Help! Cut through a stitch

Hi there,

I’m new here. I’ve returned to knitting after a long absence and can’t figure out why I ever stopped!

I have a problem. I cut through a stitch on a completed sweater. :gah: There’s a hole as big as a stitch and the short ends that no longer connect the stitches. What is the best way to fix this? It’s on the front of a navy sweater made out of cotton… stockinette stitch. I’d rip the front out if I could, but the sleeves were knitted on to the front. All suggestions very welcome!!

Thanks in advance.

I’ve never tried it, but I wonder if you could use duplicate stitch to fix this. Since you can’t tie off the cut ends without making the hole bigger maybe it would work to make a “patch” of duplicate stitch over an area all around the hole with the hole right in the middle. That might secure the ends so it wouldn’t come undone. I don’t know how big such a “patch” would have to be, an inch, a little more than that? :think:

You could always make a swatch and cut a thread of it and try it out.

Using a darning method might work. Like you use on socks when you get a hole. :think:

outch, well, I think I would fix it like this:

lay the sweater out flat, maybe with a piece of cardboard inside of it where the hole is.

Now use needles to secure that one stitch underneath and the loop the broken stitch goes into. To be able to tie off the ends, you may have to undo a few more stitches. then you have ends you can tie.

with the same yarn work the repair stitches for mending 2 pieces together.

I have not tried it!!! This as a warning. But this is what I can think off!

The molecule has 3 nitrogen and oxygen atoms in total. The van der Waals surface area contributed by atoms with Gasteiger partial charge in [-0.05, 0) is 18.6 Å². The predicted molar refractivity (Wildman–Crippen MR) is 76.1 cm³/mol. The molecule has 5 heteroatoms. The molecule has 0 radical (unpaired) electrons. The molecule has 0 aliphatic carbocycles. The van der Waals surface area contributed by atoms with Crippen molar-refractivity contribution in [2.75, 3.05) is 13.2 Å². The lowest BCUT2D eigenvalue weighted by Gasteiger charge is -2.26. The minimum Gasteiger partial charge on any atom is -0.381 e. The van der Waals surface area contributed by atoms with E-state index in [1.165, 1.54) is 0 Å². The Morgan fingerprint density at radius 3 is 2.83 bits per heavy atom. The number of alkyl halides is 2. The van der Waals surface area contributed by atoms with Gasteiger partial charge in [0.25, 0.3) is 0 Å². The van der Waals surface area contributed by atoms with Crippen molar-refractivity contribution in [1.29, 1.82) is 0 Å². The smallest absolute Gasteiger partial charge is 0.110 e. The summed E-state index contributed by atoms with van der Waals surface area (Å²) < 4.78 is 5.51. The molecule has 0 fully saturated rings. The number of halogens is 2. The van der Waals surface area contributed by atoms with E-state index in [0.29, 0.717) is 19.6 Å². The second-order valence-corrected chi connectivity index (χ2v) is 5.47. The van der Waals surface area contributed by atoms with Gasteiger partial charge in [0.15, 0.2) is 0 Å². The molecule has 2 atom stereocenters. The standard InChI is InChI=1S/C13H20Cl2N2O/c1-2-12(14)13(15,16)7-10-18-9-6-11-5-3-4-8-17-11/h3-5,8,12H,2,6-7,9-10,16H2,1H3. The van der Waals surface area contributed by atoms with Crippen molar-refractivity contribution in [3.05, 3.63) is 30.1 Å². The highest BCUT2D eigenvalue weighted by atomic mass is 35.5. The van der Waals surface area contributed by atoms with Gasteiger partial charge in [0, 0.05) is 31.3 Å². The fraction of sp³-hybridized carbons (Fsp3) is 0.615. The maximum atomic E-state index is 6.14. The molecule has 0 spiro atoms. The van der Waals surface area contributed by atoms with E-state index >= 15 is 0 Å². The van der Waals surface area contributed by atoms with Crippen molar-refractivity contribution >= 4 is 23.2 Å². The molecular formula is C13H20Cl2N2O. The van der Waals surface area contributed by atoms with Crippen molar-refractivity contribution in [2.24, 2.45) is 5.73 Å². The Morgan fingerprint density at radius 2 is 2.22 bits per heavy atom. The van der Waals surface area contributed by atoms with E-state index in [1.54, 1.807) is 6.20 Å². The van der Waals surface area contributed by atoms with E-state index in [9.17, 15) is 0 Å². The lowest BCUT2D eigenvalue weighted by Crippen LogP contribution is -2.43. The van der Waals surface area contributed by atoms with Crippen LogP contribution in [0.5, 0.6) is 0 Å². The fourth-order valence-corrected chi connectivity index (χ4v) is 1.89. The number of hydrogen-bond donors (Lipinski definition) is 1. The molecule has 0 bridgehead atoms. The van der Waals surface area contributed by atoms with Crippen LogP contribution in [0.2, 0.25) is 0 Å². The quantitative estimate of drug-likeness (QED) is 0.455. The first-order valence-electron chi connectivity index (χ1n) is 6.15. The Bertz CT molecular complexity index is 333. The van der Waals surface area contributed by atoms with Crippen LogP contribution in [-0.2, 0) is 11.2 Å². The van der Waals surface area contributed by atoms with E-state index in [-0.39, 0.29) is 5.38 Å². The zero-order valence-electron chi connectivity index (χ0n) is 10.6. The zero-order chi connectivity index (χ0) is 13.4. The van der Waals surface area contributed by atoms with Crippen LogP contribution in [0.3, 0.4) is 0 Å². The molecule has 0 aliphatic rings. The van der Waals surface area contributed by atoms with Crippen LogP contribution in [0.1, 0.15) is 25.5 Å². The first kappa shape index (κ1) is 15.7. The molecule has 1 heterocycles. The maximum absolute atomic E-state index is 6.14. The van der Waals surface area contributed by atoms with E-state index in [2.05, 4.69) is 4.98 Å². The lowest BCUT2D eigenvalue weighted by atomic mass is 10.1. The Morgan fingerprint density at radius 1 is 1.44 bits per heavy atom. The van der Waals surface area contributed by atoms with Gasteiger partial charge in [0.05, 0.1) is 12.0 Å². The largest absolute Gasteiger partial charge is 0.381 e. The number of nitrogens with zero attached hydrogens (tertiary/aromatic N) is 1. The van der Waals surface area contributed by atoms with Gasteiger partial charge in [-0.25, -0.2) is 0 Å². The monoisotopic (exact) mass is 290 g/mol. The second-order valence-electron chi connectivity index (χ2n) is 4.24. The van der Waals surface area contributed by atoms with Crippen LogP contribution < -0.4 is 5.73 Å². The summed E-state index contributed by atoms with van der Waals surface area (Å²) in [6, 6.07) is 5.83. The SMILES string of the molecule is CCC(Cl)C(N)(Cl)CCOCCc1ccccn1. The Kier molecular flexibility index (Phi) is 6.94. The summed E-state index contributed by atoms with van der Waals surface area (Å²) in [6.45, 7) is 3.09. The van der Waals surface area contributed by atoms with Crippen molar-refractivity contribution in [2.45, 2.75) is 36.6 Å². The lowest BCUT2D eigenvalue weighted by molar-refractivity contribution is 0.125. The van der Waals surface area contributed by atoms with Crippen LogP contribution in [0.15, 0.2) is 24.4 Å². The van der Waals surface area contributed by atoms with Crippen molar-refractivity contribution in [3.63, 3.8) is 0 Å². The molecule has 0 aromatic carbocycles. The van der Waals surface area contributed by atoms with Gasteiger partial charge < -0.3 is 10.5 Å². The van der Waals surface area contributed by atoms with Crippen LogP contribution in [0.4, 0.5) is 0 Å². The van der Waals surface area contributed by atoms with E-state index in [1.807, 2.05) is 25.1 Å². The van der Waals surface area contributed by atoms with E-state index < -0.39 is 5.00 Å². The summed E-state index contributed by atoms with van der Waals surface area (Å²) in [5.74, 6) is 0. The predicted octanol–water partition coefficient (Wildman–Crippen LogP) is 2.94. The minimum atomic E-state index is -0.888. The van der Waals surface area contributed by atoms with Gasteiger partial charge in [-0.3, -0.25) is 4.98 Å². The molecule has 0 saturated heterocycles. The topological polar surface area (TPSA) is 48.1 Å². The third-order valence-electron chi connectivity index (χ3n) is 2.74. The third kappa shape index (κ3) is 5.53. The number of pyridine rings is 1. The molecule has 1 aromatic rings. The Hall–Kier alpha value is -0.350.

Yep, kind of duplicate stitch.
You’ll need a foot or so of matching yarn. It helps if, instead of just lacing through stitches on the back as if you were burying the end, you actually pierce through the yarn, and you’ll want to run through an inch or two. Make sure you go through the yarn itself on the back right beside the hole. Next, replace the stitch by following it through the fabric, then punch through the yarn on the back of the next stitch and continue to run the end in the same way, piercing through the yarn as often as possible on the back. You can add a drop of flexible fabric glue where you clip off the yarn if you want to be double-extra-sure.
Now, with the end of a yarn needle, pick the cut stitch out and slide the ends behind the work. With the patch yarn punched through it, it shouldn’t go anywhere, but you can glue that to be sure, too.

Takes longer to describe than to do, and honest, it does work! (Not that I have ever cut a hole in a sweater while trying to trim a dangling yarn end…nope, not me…)

I’m new to this, so I just want to check out what you said. Are you saying that when I do the duplicate stitch I push the needle through the strands of the stitches I’m duplicating? I’m not new to a knitting disaster… just new to one when you’d almost have to start from scratch to fix the mistake properly.

Feel free to PM me if I’m getting the idea all wrong. And thanks…

Yep, on the back. What you’d be doing is more or less joining the yarn as if you’d run out unexpectedly and were going to spit-splice, then making the replacement stitch, then going on and splicing again. Once you do that, everything’s pretty solid and you can pick the cut part back through and fasten it on the back so it won’t get loose and advertise itself.

Not that I’ve ever made that kind of mistake. Or 4, 926 others:teehee:

Thank you for that link, Jan! I bookmarked it so I’ll have it if I get a hole in any of my handknit socks. Seems likely since my new puppy likes knitting. And by that I mean she likes to grab my knitting and run around with it. It’s so hard to remember to keep things put away!

Good luck with your sweater, Msboc! :knitting: